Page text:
For thousands of years humans have been collecting and recording events that they observe, and the stories handed down to them. These historical records vary widely but generally have a common thread in that they refer to an event (a time and place) and to the participants in that event. Records on their own do not provide insight unless the patterns within them can be detected and collated. The tools needed to find these patterns also have a common thread.
These common threads can help us in creating a software package of wide historical utility:
- The data that needs to be stored for history research has a largely common structure usually falling into one of two broad types:
- a description of something, or
- how that thing relates to other things (for example via a person, date, time or location)
- A researcher may want to view and analyse the same data from a variety of different perspectives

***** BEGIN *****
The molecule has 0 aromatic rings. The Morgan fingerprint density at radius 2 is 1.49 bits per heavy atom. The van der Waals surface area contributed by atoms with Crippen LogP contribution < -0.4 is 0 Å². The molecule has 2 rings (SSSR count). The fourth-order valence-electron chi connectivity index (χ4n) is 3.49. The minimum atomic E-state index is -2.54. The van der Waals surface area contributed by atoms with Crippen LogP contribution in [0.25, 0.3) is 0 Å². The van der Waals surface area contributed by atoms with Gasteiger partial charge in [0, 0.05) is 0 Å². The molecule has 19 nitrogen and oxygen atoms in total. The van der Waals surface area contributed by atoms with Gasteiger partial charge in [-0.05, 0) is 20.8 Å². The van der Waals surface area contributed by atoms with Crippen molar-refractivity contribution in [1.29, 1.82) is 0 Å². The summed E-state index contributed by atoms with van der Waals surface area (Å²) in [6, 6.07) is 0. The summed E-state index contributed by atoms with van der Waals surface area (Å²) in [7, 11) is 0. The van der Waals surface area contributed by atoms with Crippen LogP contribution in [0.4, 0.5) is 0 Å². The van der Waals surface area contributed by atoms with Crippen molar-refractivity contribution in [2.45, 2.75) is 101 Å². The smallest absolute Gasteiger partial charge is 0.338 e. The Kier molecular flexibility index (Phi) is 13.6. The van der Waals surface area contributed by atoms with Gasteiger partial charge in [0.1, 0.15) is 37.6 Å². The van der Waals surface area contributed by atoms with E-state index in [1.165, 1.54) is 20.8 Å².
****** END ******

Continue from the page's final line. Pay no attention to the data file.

- Rules can help to validate the veracity of an assertion of a relationship
- High quality research requires an analysis of the evidential base for any assertions that are made, and the ability to be able to report on that analysis.
Traditionally, historians have divided their research into targeted areas such as genealogy, anthropology, ecology, archaeology, military history and so on. The fundamental data and analysis requirements are the same, and can be dealt with in software in a common way even if the things being measured and the rules for validation may differ.
By embracing these ideas the History Research Environment project aims to create a research platform of wide historical and cultural utility.